While current U.S. representatives Henry Cueller and Lloyd Doggett voted for the federal Act, passed in 2009, Rep. Lamar Smith didn’t get behind it. That fact may not please women of his district, who earn about $10,000 less than men in the area, ranking 12th in equal pay in Texas, according to data compiled by the American Association of University Women. (Democratic Rep. Al Green’s Houston district came in first showing the smallest wage gap while Republican Rep. Mike Conaway’s West Texas district trailed in pay discrimination, ranking last.)
U.S. Senator John Cornyn also didn’t pledge support. For Texas, the median earnings for men amount to $44,802 compared to $35,453 for women. Overall, U.S. women earn 77 cents for every dollar a man earns, according to U.S. Census figures. Studies show that even when other factors like marital status, education, hours worked, occupation, industry and college major are controlled, the gap still exists, signaling systemic discrimination.
San Antonio metro area women are also impacted by the pay disparity problem; on average, a woman in the Alamo City working a full-time job is paid $34,677 annually while a man with a full-time job is paid $40,828, meaning women in SA are paid 85 cents for every dollar a man earns—that totals a yearly gap $6,151, according to the National Partnership For Women and Families analysis of U.S Census Bureau data.
As a group, these San Antonio women lose approximately $1,928,516,879 each year due to the wage gap. The NPWF calculates that those funds translate into one year’s worth of food, up to five months of mortgage and utilities payment, eight months of rent or 1,742 additional gallons of gas per woman. And they point to the gap’s additional strain on economic security for the 120,642 households in SA headed by women—of those, about a third have incomes that fall below the poverty line.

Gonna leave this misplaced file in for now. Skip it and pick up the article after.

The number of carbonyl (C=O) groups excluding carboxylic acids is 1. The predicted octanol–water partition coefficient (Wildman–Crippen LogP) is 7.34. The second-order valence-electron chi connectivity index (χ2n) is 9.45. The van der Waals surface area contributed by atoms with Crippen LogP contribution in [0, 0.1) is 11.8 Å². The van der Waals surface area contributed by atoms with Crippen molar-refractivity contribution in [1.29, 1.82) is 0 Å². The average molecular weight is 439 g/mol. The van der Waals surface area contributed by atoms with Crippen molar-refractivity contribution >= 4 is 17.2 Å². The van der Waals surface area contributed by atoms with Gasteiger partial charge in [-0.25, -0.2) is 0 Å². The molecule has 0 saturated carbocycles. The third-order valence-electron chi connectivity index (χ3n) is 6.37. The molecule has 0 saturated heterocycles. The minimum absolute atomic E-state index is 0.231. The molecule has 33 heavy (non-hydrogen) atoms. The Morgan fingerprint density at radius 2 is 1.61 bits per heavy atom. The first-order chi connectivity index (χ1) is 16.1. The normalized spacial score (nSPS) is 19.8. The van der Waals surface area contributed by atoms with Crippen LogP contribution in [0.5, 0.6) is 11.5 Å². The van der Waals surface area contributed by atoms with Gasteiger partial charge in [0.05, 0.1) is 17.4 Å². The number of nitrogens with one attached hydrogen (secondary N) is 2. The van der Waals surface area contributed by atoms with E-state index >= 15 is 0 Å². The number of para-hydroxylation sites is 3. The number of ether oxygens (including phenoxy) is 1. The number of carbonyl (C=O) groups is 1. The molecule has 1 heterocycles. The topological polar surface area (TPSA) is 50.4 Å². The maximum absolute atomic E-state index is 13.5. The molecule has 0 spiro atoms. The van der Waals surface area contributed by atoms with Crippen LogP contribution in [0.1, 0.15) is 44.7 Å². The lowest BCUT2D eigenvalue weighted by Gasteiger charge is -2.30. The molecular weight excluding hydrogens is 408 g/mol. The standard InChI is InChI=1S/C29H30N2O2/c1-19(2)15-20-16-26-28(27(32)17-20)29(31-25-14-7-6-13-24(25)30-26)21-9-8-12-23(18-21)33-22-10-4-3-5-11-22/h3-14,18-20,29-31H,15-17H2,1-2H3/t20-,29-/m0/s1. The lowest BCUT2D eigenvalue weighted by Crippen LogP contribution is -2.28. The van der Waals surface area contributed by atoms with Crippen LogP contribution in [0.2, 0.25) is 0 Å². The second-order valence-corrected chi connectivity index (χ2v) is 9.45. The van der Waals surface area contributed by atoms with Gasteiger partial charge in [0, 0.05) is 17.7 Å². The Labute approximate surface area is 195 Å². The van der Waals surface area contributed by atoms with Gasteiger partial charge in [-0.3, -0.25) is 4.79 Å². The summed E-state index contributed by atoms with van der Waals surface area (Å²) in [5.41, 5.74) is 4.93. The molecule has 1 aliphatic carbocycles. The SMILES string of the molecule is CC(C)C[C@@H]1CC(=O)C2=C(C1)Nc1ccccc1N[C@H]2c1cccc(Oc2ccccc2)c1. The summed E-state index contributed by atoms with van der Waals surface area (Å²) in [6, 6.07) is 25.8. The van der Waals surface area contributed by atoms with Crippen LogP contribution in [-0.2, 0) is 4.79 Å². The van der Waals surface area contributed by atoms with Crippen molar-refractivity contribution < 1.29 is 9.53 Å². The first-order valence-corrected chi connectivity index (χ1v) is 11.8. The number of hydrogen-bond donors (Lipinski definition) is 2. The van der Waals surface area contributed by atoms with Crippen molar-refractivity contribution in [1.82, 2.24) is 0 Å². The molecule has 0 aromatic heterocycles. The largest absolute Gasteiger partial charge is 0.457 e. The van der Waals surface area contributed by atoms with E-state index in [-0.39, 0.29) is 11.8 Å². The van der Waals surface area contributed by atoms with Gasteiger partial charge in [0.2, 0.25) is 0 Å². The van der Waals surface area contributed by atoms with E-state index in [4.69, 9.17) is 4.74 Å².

San Antonio business owner and member of the National Association of Professional Women Tena Lyons-Wagner supports the Ledbetter Act. The CEO of a local resort says men in her field have been paid at least $20,000-$30,000 more than her, even though she could claim the same education and skills—a reality she “never understood.”
“It is always depressing that you sometimes do a better job and get paid less than your counterpart,” she says. “I always did more to prove I was as good or better and I worked harder than the males that I had competition at the workplace with … I started to lose the passion for what I love to do because I did not feel valued at work.”
To put a finer point on it, “We need to be able to provide for our families no matter who brings in the money. Equal pay for equal work,” she says.
Going forward, state leadership hopes to bridge the gap by taking the wage discrimination debate to the next level and prompting action. Last week, the Texas Senate Democratic Caucus—that includes your SA Dem senators Leticia Van de Putte, Carlos Uresti and Judith Zaffirini—wrote to Lt. Gov. David Dewhurst requesting a study be conducted on pay equity at all state agencies and noting the failed attempt to address the issue by passing the bipartisan Act.
“There should be no controversy with the proposition that people deserve equal pay for doing the same job,” they wrote.